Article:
"`It is axiomatic that a contract is to be interpreted so as to give effect to the intention of the parties as expressed in the unequivocal language employed'" (Breed v Insurance Co., 46 N.Y.2d 351, 355, quoting Morlee Sales Corp. v Manufacturers Trust Co., 9 N.Y.2d 16, 19). Thus, "clear, complete writings should generally be enforced according to their terms" (W.W.W. Assocs. v Giancontieri, 77 N.Y.2d 157, 160). This "sensible proposition of law", which we reaffirm today, imparts "`stability to commercial transactions by safeguarding against fraudulent claims, perjury, death of witnesses * * * [and] infirmity of memory'" (id., at 162, quoting Fisch, New York Evidence § 42, at 22 [2d ed]). The rule has even greater force in the context of real property transactions, "where commercial certainty is a paramount concern" (id.), and where, as here, the instrument was negotiated between sophisticated, counseled business people negotiating at arm's length (see, Chimart Assocs. v Paul, 66 N.Y.2d 570, 574).
The question whether a writing is ambiguous is one of law to be resolved by the courts (see, Van Wagner Adv. Corp. v S & M Enters., 67 N.Y.2d 186, 191; Sutton v East Riv. Sav. Bank, 55 N.Y.2d 550, 554). The rules governing the construction of ambiguous contracts are not triggered unless the court first finds an ambiguity (see, Breed, supra, at 355). We conclude that article 17 as written is not unenforceable and does not create an absurd result. Considered in isolation or in the context of the ground lease as a whole, article 17 is clear and complete and allows for the implementation and enforcement of its terms. While the retrospective appraisal mechanism may be novel or unconventional, this does not warrant an excursion beyond the four corners of the document (see, 4 Williston, Contracts, § 610A, at 513 [3d ed] ["it is not the function of the judiciary to change the obligations of a contract which the parties have seen fit to make"]).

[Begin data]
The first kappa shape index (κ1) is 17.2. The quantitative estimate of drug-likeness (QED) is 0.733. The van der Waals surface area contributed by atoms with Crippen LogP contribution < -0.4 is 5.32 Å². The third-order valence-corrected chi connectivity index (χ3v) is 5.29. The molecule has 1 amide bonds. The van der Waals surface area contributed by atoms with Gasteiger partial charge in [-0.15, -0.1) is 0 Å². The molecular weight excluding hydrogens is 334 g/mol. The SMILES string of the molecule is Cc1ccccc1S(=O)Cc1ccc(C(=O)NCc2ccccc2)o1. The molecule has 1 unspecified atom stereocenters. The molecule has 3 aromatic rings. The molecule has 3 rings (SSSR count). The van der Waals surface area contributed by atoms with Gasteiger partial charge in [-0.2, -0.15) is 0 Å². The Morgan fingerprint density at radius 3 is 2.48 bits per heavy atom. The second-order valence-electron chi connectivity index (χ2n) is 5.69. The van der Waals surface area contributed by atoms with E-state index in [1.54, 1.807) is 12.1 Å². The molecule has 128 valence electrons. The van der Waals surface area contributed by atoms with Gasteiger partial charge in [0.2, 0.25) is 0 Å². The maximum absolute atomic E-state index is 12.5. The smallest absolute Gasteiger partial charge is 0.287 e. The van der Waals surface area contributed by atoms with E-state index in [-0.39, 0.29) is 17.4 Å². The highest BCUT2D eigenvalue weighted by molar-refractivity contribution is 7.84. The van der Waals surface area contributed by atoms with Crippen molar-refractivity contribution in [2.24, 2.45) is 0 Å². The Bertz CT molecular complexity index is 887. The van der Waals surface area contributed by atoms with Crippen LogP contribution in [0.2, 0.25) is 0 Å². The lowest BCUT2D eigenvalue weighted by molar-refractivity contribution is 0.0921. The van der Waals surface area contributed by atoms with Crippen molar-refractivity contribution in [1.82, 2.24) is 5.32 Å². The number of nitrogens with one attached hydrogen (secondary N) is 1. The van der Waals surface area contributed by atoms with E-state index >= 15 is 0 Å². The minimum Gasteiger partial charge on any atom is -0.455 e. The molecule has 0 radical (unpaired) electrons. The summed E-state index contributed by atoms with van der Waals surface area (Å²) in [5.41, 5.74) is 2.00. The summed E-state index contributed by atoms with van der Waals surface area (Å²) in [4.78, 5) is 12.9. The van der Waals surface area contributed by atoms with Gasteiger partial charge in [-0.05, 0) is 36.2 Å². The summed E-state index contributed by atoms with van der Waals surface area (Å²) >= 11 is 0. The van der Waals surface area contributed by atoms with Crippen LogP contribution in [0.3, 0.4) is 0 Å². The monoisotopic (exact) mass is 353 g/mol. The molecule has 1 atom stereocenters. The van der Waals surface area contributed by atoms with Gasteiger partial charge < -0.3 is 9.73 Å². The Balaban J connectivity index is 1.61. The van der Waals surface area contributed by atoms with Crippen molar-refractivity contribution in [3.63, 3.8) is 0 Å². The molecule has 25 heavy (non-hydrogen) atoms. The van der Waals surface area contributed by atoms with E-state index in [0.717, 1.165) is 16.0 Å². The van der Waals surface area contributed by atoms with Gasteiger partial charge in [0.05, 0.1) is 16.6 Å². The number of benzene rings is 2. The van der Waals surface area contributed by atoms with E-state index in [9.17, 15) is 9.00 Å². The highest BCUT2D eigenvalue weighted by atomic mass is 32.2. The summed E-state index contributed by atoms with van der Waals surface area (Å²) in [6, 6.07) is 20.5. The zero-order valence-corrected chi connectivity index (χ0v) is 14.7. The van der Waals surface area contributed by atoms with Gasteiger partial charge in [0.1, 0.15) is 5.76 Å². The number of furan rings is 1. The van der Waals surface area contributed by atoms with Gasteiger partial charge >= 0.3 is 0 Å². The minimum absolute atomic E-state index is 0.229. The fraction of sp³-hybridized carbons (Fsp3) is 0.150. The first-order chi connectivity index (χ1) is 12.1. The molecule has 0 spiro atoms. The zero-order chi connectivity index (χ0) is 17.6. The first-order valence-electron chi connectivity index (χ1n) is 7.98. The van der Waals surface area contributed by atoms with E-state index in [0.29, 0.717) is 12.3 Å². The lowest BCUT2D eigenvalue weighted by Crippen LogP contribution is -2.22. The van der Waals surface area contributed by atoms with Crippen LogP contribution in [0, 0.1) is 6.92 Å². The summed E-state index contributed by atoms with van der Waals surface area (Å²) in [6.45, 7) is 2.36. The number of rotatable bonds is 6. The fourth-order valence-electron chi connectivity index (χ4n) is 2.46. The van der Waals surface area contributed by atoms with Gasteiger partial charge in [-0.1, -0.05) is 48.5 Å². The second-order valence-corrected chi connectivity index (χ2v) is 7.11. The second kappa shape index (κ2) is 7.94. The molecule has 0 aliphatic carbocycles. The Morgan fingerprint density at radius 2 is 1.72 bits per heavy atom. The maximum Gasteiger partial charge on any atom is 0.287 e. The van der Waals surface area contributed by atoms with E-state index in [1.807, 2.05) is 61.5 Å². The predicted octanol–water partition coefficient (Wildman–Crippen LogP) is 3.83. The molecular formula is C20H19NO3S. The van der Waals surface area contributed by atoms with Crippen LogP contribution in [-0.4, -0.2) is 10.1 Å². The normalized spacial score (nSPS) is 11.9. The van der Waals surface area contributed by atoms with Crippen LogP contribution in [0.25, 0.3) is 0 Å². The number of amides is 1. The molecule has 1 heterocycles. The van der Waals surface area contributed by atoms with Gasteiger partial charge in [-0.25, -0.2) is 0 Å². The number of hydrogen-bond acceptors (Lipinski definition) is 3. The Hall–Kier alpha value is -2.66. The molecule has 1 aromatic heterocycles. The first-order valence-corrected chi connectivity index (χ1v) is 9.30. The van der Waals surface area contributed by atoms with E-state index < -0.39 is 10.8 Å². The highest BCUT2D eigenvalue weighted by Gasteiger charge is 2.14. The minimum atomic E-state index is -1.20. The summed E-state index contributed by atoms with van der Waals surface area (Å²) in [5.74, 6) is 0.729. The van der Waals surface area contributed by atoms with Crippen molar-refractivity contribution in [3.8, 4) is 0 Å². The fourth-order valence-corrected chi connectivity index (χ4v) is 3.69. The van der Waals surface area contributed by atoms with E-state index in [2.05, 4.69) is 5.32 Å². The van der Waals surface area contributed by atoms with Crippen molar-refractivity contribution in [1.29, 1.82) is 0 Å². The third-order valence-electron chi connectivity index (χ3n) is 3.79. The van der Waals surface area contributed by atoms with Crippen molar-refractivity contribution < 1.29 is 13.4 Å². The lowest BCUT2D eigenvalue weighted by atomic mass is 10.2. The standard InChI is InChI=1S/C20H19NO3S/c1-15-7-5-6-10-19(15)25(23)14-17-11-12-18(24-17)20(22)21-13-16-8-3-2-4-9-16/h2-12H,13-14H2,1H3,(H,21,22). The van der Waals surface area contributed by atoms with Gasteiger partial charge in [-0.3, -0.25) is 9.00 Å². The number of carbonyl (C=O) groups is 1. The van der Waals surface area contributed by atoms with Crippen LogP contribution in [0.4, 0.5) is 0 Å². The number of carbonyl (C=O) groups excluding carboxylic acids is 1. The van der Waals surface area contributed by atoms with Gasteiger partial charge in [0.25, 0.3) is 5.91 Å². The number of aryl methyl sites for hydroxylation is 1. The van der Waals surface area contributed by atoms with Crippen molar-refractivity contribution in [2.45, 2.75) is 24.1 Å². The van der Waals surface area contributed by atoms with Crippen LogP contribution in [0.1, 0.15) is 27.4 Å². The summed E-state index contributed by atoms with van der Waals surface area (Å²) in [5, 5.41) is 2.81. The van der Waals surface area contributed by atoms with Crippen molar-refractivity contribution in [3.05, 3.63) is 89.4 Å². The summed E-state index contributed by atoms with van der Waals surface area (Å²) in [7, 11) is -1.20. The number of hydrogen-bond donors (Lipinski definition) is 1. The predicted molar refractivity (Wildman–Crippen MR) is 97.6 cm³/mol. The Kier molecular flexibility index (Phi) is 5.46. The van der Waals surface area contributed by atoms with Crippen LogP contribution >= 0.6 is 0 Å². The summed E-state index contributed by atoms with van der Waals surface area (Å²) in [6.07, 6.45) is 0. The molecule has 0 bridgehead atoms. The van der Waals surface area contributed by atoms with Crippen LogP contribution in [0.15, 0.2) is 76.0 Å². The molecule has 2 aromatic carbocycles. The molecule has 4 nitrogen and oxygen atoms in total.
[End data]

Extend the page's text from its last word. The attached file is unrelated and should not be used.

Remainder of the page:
Accordingly, the order of the Appellate Division should be affirmed, with costs.
Order affirmed, with costs.NOTES
[*] Article 16 provides in pertinent part:
"during said first renewal term the net annual rental * * * shall be a sum agreed upon by the Landlord and the Tenant or, in the case of their failure to agree, a sum per annum equivalent to six per centum (6%) of the then value of the land (said land being considered as vacant and unimproved) as fixed and determined by appraisal under the provisions of ARTICLE 17, hereof, but in no event less than a sum per annum equivalent to the net annual rental at the rate payable immediately prior to the expiration of said original term. * * *
"If at the commencement date of any renewal term the amount of the net annual rental payable during such renewal term under this ARTICLE 16 shall not have been determined, then until such determination the Tenant shall continue to pay the net annual rental thereafter becoming due and payable at the rate payable immediately prior to the commencement of such renewal term, provided that within fifteen (15) days after the determination by the appraisers of the net annual rent, the Tenant shall pay to the Landlord the difference, if any, between the rent theretofore paid at said rate and the rent as fixed by appraisal."